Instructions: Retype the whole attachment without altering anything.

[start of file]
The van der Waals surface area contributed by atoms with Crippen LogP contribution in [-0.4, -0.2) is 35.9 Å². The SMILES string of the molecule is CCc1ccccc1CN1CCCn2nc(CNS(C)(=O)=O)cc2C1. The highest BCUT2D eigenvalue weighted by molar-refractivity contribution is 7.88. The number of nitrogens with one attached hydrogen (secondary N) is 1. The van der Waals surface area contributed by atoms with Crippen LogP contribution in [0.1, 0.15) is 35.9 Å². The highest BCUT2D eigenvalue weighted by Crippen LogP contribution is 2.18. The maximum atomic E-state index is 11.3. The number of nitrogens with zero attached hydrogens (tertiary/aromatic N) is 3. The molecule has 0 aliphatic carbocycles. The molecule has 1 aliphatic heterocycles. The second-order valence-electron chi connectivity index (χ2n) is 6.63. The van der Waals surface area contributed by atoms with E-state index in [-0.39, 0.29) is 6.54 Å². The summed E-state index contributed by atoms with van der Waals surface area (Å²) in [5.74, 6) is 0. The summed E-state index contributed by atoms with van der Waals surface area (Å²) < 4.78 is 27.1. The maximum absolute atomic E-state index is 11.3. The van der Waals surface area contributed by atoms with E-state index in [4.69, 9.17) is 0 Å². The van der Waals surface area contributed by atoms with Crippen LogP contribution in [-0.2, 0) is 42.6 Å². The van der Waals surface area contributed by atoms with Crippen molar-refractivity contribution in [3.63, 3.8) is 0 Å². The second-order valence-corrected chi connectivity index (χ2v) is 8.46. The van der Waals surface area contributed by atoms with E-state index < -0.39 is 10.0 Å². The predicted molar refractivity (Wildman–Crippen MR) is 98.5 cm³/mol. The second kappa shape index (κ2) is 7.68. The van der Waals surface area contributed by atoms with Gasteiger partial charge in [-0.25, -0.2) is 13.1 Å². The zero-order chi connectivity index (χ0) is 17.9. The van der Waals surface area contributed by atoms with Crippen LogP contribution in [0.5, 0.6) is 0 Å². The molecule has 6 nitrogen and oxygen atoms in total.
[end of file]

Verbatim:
The van der Waals surface area contributed by atoms with Crippen LogP contribution in [-0.4, -0.2) is 35.9 Å². The SMILES string of the molecule is CCc1ccccc1CN1CCCn2nc(CNS(C)(=O)=O)cc2C1. The highest BCUT2D eigenvalue weighted by molar-refractivity contribution is 7.88. The number of nitrogens with one attached hydrogen (secondary N) is 1. The van der Waals surface area contributed by atoms with Crippen LogP contribution in [0.1, 0.15) is 35.9 Å². The highest BCUT2D eigenvalue weighted by Crippen LogP contribution is 2.18. The maximum atomic E-state index is 11.3. The number of nitrogens with zero attached hydrogens (tertiary/aromatic N) is 3. The molecule has 0 aliphatic carbocycles. The molecule has 1 aliphatic heterocycles. The second-order valence-electron chi connectivity index (χ2n) is 6.63. The van der Waals surface area contributed by atoms with E-state index in [-0.39, 0.29) is 6.54 Å². The summed E-state index contributed by atoms with van der Waals surface area (Å²) in [5.74, 6) is 0. The summed E-state index contributed by atoms with van der Waals surface area (Å²) < 4.78 is 27.1. The maximum absolute atomic E-state index is 11.3. The van der Waals surface area contributed by atoms with E-state index in [4.69, 9.17) is 0 Å². The van der Waals surface area contributed by atoms with Crippen LogP contribution in [-0.2, 0) is 42.6 Å². The van der Waals surface area contributed by atoms with Crippen molar-refractivity contribution in [3.63, 3.8) is 0 Å². The second-order valence-corrected chi connectivity index (χ2v) is 8.46. The van der Waals surface area contributed by atoms with E-state index < -0.39 is 10.0 Å². The predicted molar refractivity (Wildman–Crippen MR) is 98.5 cm³/mol. The second kappa shape index (κ2) is 7.68. The van der Waals surface area contributed by atoms with Gasteiger partial charge in [-0.25, -0.2) is 13.1 Å². The zero-order chi connectivity index (χ0) is 17.9. The van der Waals surface area contributed by atoms with Crippen LogP contribution in [0.5, 0.6) is 0 Å². The molecule has 6 nitrogen and oxygen atoms in total.